Ms. LaFont urges: “It’s better to address what’s similar with all Americans. It’s not good to differentiate.” Ms. Stroup adds: “Our country is not a racist country. We have to teach to respect each other. We have civil rights laws that protect everyone from discrimination. We need to teach civics, love and respect. We need to teach how to be color blind.”

Their desires for unity and homogeneity, and for mutual respect, are a contradiction and an impossibility. Aside from a shared citizenship, which implies acceptance of the Constitution, the rule of law and equality under the law, little else defines Americans. We are additionally defined by our race, religion, national origin, etc. So mutual respect requires individuals to respect others different from themselves. Disrespect desires blacks, Jews or Palestinians to assimilate or to suppress or conceal racial, religious or national origin aspects of their identity. The only people who want erasure of nonwhite, non-Christian, non-American origin aspects of identity are bigots. Ms. LaFont and Ms. Stroud want standards which, by stressing similarities and eliding differences, desire the erasure of such aspects. What they want will result in a social studies curriculum that enables white, Christian, native-born children to grow up to be bigots and all others to be their victims. This would be the academic equivalent of ethnic cleansing.


This postmortem of a case involving a 75-year-old women who went missing from her home in Hillsboro last September sheds light on the bounds of law enforcement’s capacity to respond, especially in large rural jurisdictions such as Sierra County, and underscores the critical role the public, as well as concerned family and friends, can play in assisting a missing person’s search.

Reader Jane Debrott of Hillsboro commented: Thank you for your article on the tragic loss of Betsey. I am a resident of Hillsboro, a friend of Rick and Betsey, and a member of H.E.L.P. The thing that most distresses me now, is the emphasis on Rick’s mis-naming of the color of their car. I fear that this fact will cause Rick to feel that if he had only gotten the facts right, Betsey may have been rescued before it was too late. The incident was a series of unavoidable events, out of everyone’s control, and we will never know what place the correct color of her car may have had in the outcome. It breaks my heart to think that Rick has had one more thing added to his “what ifs” concerning this incident.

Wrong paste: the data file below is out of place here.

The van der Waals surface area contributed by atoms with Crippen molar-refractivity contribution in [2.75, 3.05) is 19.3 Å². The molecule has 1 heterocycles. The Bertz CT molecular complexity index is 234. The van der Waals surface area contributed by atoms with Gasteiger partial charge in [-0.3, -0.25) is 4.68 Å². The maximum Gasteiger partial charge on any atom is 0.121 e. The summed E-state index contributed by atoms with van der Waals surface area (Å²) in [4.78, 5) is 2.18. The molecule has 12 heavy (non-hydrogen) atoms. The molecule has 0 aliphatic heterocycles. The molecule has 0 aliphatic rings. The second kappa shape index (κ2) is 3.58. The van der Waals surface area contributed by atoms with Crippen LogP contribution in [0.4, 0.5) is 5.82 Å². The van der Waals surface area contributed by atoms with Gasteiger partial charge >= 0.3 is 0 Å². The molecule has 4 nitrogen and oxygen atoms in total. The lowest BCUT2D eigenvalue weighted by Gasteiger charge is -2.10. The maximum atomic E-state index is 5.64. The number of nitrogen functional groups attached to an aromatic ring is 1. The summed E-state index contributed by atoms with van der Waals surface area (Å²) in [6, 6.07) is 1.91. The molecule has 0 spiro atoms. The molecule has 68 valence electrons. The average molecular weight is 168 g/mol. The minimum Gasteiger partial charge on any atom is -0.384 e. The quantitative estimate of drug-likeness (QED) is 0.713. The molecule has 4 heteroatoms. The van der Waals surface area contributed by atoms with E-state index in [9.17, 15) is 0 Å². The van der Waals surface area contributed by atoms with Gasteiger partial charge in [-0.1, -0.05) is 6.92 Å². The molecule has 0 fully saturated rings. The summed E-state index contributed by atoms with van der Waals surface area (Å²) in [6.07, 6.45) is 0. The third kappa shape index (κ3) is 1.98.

Diana Tittle responded: Dear Jane, the Sun undertook this investigation at the request of a Hillsboro resident concerned about the town’s inability to mount a prompt, coordinated response to the disappearance of a neighbor. From the beginning, I shared your concern about how our findings might affect Betsy’s family and friends. After I completed my research and began writing, I weighed each detail I eventually chose to include against my desire to cause no pain and the public’s right to know about the strengths and limitations of law enforcement’s response and the public’s need to know about how to be of meaningful assistance.

There was information I withheld about the state police investigation and the recovery. But I decided to include the issue of the car’s color because the individuals who spotted Betsy’s car emphasized how its color had been key to their identification of it as the vehicle described in Betsy’s Silver Alert. Because the misinformation was corrected within a couple of hours, I also included in this story the following editorial comment meant to put the error in perspective: “The fact that law enforcement throughout the state was on the lookout in the crucial early hours after Betsy’s disappearance for an elderly woman driving a “light blue” instead of a “silver” Accord would, in retrospect, likely not have changed the outcome of the search” [emphasis added].

I would also point to the story’s overarching conclusion about the inadvisability of assigning blame for what happened: “In this case, a perfect storm of unfortunate circumstances, many of them beyond human control, hindered the search that it would fall to Hamilton’s department to lead.”

It is my hope that any pain caused by my reporting will eventually be outweighed by its contribution to a better community understanding of what it will take in the future to mount a successful missing person’s search in rural Sierra County.


Changing ownership and governance of Sierra Vista Hospital to a “special hospital district” is on legislative menu again
by Kathleen Sloan | November 11, 2020

Sierra County’s state elected officials, Representative Rebecca Dow and newly elected Senator Crystal Diamond, will present legislation in the upcoming session that will trigger the...

Sierra Vista Hospital’s problems are rooted in hidden contention among leaders and over-borrowing, says Senator John Arthur Smith
by Kathleen Sloan | November 30, 2020

The veteran senator supports the creation of a special hospital district because of his firsthand knowledge of the hospital's management, financial and governance problems.